The best current estimates for England and Wales in 1974–75 are as follows:

Exchequer Subsidies£million
Rent Rebates150
Other520

Rate Fund Subsidies(60·5 per cent. of the national total of which is met by taxpayers as rate support grant)

£million

Rent Rebates37
Other155

These estimates do not include the cost of supplementary benefit assistance to certain tenants in meeting the part of their rent which is not remitted by way of rebate.

The system of rents and subsidies under the Housing Rents and Subsidies Act 1975 is of an interim nature pending the outcome of my right hon. Friend's current review of housing finance which will take account of all relevant factors, including those mentioned by the hon. Member.

High Alumina Cement

asked the Secretary of State for the Environment whether he will arrange for compensation to be paid to persons who have suffered loss due to the use of high alumina cement in the construction of their homes.

It would not be right for me to hold out hope of compensation from Government funds.

asked the Secretary of State for the Environment what is the latest available estimate of the number of homes and other buildings in which high alumina cement was used for construction purposes before such use was banned.

Available information is that by the end of January some 22,000 buildings containing high alumina cement concrete had been identified. Of these 1,500 are educational buildings, 7,700 are other non-domestic buildings, and 12,800, containing 60,000 dwellings, are used for housing. Of these last, 7,400 buildings—41,000 dwellings—are owned by local authorities.

A259 (Winchelsea)

asked the Secretary of State for the Environment when he expects work to start on the proposed diversion of the A259 trunk road at Winchelsea.

It is too early to say when a start might be made, since the route has not yet been fixed following the public participation exercise held last year. I hope to be able to announce a decision on the route for the diversion within the next two months.

Council Housing Estates

asked the Secretary of State for the Environment if, in order to improve appearance and ensure continuity, he will issue a circular advising local authorities to infill sites on existing council housing estates in preference to building new estates.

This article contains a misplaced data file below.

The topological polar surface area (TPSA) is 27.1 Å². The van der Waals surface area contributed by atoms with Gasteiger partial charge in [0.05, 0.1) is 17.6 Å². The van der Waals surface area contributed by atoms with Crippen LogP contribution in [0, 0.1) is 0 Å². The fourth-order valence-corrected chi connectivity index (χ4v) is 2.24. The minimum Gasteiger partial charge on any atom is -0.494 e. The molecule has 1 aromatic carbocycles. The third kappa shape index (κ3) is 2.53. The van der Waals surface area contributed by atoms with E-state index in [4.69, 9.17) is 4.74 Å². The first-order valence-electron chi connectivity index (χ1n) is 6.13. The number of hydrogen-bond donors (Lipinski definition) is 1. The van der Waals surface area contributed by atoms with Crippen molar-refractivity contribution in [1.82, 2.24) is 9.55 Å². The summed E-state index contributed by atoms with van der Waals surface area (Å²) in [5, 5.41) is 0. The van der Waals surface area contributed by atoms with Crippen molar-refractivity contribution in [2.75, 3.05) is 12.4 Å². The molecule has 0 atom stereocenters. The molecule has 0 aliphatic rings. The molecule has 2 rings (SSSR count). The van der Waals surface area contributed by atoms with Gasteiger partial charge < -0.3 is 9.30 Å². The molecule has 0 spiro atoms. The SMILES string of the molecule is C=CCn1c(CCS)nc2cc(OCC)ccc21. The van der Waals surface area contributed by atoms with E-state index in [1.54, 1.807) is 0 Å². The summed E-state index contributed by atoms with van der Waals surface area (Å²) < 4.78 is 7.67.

Infilling on existing council estates can produce useful gains in housing provision, particularly for smaller households. I drew attention to this as one way of supplementing local authority housing programmes in Circular 24/75, "Housing: Needs and Action", which was sent to local authorities on 25th March.

asked the Secretary of State for the Environment if, in order to create more balanced developments, he will issue a circular to local authorities advising them to provide bungalow type aged persons' accommodation adjacent to existing dwellings with caretaker accommodation.

More housing needs to be provided which is suitable for old people, including where appropriate the type of accommodation referred to by the hon. Member. My Department will take his suggestion into account in the report I have asked it to do on various aspects of the housing situation of old people.

asked the Secretary of State for the Environment (1) if he will make it his policy not to grant planning permission unless local authorities, when designing new council estates, include within them a number of different types of housing in various neighbourhoods so as to keep a genuine mixture of housing requirements for different needs;(2) if he will make it his policy not to grant planning permission to those local authorities who build council estates consisting of long runs of prefabricated concrete slab blocks of regimented bleakness; and if he will so inform local authorities.

Planning permission for local authority development is generally deemed to be given under the provisions of the Town and Country Planning General Regulations (SI 1974 No. 596) following a resolution by the local authority to carry out the development. Guidance has been given by the Department in its design bulletins about the importance of catering for special needs and the design of local authority dwellings.

Corporation Houses

asked the Secretary of State for the Environment what progress has been made to date by the working party under the chairmanship of Mr. Harold Campbell with regard to corporation houses.

An interim first stage report of the working party, which covers those forms of co-operative housing where there is no individual stake in the financial equity, has been completed and the local authority associations and various other bodies have been asked for their observations. These will be taken into account by the working party in completing its report. It is now working on the second part of this, covering co-ownership and other forms of co-operative tenure where the tenant is able to acquire an individual financial stake. I shall consider the recommendations of the working party when I have received the complete report, probably in July.

Parks And Recreation Areas (Vandalism)

asked the Secretary of State for the Environment if he will issue a circular to local authorities suggesting methods by which schemes of community management of local authority parks and recreational areas might be developed with a view to reducing acts of vandalism, especially near to and on council estates in urban areas.

The Department is engaged in a number of studies into various aspects of living on local authority estates and into various forms of tenant participation. As the results of this work become available, consideration will be given to what guidance should be given to local authorities. Most local authorities now have byelaws which enable them to regulate the use of their own parks and recreation grounds. I would not think it right to interfere with local authority management in this field.